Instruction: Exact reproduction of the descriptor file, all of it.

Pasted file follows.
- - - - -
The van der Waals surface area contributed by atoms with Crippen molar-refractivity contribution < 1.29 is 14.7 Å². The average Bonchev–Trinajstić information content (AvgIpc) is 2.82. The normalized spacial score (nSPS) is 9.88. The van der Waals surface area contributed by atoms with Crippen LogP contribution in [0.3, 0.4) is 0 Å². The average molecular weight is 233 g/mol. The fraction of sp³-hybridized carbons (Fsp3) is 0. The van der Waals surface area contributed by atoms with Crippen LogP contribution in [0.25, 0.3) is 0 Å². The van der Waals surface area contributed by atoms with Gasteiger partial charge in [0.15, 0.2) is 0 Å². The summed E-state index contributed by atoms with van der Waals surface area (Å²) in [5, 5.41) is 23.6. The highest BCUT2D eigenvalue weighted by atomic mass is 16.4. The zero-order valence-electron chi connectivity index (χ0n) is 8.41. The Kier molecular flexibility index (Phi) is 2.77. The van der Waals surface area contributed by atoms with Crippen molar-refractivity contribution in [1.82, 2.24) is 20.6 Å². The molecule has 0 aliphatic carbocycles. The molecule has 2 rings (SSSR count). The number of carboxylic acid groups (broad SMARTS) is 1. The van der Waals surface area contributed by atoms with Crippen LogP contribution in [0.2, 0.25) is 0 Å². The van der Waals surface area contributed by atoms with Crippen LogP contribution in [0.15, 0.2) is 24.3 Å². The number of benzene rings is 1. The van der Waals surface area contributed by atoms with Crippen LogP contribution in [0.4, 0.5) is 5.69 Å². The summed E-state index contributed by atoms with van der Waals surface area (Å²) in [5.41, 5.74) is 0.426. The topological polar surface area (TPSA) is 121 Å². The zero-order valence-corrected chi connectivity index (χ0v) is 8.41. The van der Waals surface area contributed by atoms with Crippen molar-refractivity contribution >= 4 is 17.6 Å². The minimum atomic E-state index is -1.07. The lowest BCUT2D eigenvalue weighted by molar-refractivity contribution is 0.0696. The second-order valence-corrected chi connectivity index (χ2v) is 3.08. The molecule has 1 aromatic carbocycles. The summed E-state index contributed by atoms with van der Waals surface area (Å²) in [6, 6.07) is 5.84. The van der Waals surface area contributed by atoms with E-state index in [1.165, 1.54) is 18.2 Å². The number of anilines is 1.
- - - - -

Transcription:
The van der Waals surface area contributed by atoms with Crippen molar-refractivity contribution < 1.29 is 14.7 Å². The average Bonchev–Trinajstić information content (AvgIpc) is 2.82. The normalized spacial score (nSPS) is 9.88. The van der Waals surface area contributed by atoms with Crippen LogP contribution in [0.3, 0.4) is 0 Å². The average molecular weight is 233 g/mol. The fraction of sp³-hybridized carbons (Fsp3) is 0. The van der Waals surface area contributed by atoms with Crippen LogP contribution in [0.25, 0.3) is 0 Å². The van der Waals surface area contributed by atoms with Gasteiger partial charge in [0.15, 0.2) is 0 Å². The summed E-state index contributed by atoms with van der Waals surface area (Å²) in [5, 5.41) is 23.6. The highest BCUT2D eigenvalue weighted by atomic mass is 16.4. The zero-order valence-electron chi connectivity index (χ0n) is 8.41. The Kier molecular flexibility index (Phi) is 2.77. The van der Waals surface area contributed by atoms with Crippen molar-refractivity contribution in [1.82, 2.24) is 20.6 Å². The molecule has 0 aliphatic carbocycles. The molecule has 2 rings (SSSR count). The number of carboxylic acid groups (broad SMARTS) is 1. The van der Waals surface area contributed by atoms with Crippen LogP contribution in [0.2, 0.25) is 0 Å². The van der Waals surface area contributed by atoms with Crippen LogP contribution in [0.15, 0.2) is 24.3 Å². The number of benzene rings is 1. The van der Waals surface area contributed by atoms with Crippen LogP contribution in [0.4, 0.5) is 5.69 Å². The summed E-state index contributed by atoms with van der Waals surface area (Å²) in [5.41, 5.74) is 0.426. The topological polar surface area (TPSA) is 121 Å². The zero-order valence-corrected chi connectivity index (χ0v) is 8.41. The van der Waals surface area contributed by atoms with Crippen molar-refractivity contribution >= 4 is 17.6 Å². The minimum atomic E-state index is -1.07. The lowest BCUT2D eigenvalue weighted by molar-refractivity contribution is 0.0696. The second-order valence-corrected chi connectivity index (χ2v) is 3.08. The molecule has 1 aromatic carbocycles. The summed E-state index contributed by atoms with van der Waals surface area (Å²) in [6, 6.07) is 5.84. The van der Waals surface area contributed by atoms with E-state index in [1.165, 1.54) is 18.2 Å². The number of anilines is 1.